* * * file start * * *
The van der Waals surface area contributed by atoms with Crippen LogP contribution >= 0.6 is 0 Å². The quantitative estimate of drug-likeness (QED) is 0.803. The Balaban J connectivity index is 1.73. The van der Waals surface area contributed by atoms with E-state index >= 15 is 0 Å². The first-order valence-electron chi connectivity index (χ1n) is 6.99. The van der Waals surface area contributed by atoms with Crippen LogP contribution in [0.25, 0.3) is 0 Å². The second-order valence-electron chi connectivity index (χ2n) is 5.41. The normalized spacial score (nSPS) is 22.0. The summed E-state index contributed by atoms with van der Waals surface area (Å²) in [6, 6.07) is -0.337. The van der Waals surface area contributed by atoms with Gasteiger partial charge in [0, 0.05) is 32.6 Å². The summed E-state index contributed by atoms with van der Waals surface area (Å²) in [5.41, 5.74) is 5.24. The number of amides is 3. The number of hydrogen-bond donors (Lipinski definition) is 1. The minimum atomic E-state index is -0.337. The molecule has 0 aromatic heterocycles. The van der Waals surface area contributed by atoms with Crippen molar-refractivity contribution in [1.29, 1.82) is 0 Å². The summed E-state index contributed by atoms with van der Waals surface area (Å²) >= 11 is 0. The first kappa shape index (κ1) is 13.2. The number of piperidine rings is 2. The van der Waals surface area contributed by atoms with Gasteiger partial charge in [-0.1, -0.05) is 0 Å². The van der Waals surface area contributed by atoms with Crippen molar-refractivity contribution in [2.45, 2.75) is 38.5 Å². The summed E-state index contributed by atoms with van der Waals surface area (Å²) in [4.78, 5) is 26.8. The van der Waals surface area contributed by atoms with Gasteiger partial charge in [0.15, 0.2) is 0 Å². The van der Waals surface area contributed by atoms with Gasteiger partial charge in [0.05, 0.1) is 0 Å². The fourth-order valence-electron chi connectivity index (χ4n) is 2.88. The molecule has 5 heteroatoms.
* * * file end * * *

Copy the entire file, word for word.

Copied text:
The van der Waals surface area contributed by atoms with Crippen LogP contribution >= 0.6 is 0 Å². The quantitative estimate of drug-likeness (QED) is 0.803. The Balaban J connectivity index is 1.73. The van der Waals surface area contributed by atoms with E-state index >= 15 is 0 Å². The first-order valence-electron chi connectivity index (χ1n) is 6.99. The van der Waals surface area contributed by atoms with Crippen LogP contribution in [0.25, 0.3) is 0 Å². The second-order valence-electron chi connectivity index (χ2n) is 5.41. The normalized spacial score (nSPS) is 22.0. The summed E-state index contributed by atoms with van der Waals surface area (Å²) in [6, 6.07) is -0.337. The van der Waals surface area contributed by atoms with Gasteiger partial charge in [0, 0.05) is 32.6 Å². The summed E-state index contributed by atoms with van der Waals surface area (Å²) in [5.41, 5.74) is 5.24. The number of amides is 3. The number of hydrogen-bond donors (Lipinski definition) is 1. The minimum atomic E-state index is -0.337. The molecule has 0 aromatic heterocycles. The van der Waals surface area contributed by atoms with Crippen molar-refractivity contribution in [1.29, 1.82) is 0 Å². The summed E-state index contributed by atoms with van der Waals surface area (Å²) >= 11 is 0. The first kappa shape index (κ1) is 13.2. The number of piperidine rings is 2. The van der Waals surface area contributed by atoms with Gasteiger partial charge in [-0.1, -0.05) is 0 Å². The van der Waals surface area contributed by atoms with Crippen molar-refractivity contribution in [2.45, 2.75) is 38.5 Å². The summed E-state index contributed by atoms with van der Waals surface area (Å²) in [4.78, 5) is 26.8. The van der Waals surface area contributed by atoms with Gasteiger partial charge in [0.15, 0.2) is 0 Å². The van der Waals surface area contributed by atoms with Gasteiger partial charge in [0.05, 0.1) is 0 Å². The fourth-order valence-electron chi connectivity index (χ4n) is 2.88. The molecule has 5 heteroatoms.